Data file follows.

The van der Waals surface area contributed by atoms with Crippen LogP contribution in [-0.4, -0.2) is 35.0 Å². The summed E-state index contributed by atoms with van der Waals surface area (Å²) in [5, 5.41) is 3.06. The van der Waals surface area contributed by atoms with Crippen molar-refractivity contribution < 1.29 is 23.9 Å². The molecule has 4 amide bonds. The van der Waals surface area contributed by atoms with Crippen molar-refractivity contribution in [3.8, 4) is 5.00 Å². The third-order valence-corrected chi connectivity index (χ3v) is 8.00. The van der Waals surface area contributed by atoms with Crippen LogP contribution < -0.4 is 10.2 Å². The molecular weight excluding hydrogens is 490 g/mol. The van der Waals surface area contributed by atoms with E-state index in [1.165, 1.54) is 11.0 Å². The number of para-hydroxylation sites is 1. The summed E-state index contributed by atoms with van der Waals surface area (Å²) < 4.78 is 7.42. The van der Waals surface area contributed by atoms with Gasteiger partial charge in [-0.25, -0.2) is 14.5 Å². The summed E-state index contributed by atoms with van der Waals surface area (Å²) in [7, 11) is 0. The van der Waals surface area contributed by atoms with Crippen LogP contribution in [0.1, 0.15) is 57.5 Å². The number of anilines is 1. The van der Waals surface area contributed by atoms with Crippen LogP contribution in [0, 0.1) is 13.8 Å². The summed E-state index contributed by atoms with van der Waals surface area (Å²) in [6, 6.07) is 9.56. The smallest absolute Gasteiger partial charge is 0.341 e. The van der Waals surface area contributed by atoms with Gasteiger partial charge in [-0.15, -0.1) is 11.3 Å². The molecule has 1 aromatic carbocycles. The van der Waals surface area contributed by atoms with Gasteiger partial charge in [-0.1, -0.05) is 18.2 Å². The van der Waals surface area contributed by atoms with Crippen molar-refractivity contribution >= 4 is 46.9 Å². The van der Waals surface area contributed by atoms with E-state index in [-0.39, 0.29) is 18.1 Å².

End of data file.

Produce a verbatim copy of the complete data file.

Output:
The van der Waals surface area contributed by atoms with Crippen LogP contribution in [-0.4, -0.2) is 35.0 Å². The summed E-state index contributed by atoms with van der Waals surface area (Å²) in [5, 5.41) is 3.06. The van der Waals surface area contributed by atoms with Crippen molar-refractivity contribution < 1.29 is 23.9 Å². The molecule has 4 amide bonds. The van der Waals surface area contributed by atoms with Crippen molar-refractivity contribution in [3.8, 4) is 5.00 Å². The third-order valence-corrected chi connectivity index (χ3v) is 8.00. The van der Waals surface area contributed by atoms with Crippen LogP contribution < -0.4 is 10.2 Å². The molecular weight excluding hydrogens is 490 g/mol. The van der Waals surface area contributed by atoms with E-state index in [1.165, 1.54) is 11.0 Å². The number of para-hydroxylation sites is 1. The summed E-state index contributed by atoms with van der Waals surface area (Å²) < 4.78 is 7.42. The van der Waals surface area contributed by atoms with Gasteiger partial charge in [-0.25, -0.2) is 14.5 Å². The summed E-state index contributed by atoms with van der Waals surface area (Å²) in [7, 11) is 0. The van der Waals surface area contributed by atoms with Crippen LogP contribution in [0.1, 0.15) is 57.5 Å². The number of anilines is 1. The van der Waals surface area contributed by atoms with Crippen LogP contribution in [0, 0.1) is 13.8 Å². The summed E-state index contributed by atoms with van der Waals surface area (Å²) in [6, 6.07) is 9.56. The smallest absolute Gasteiger partial charge is 0.341 e. The van der Waals surface area contributed by atoms with Gasteiger partial charge in [-0.15, -0.1) is 11.3 Å². The molecule has 1 aromatic carbocycles. The van der Waals surface area contributed by atoms with Gasteiger partial charge in [-0.1, -0.05) is 18.2 Å². The van der Waals surface area contributed by atoms with Crippen molar-refractivity contribution >= 4 is 46.9 Å². The van der Waals surface area contributed by atoms with E-state index in [-0.39, 0.29) is 18.1 Å².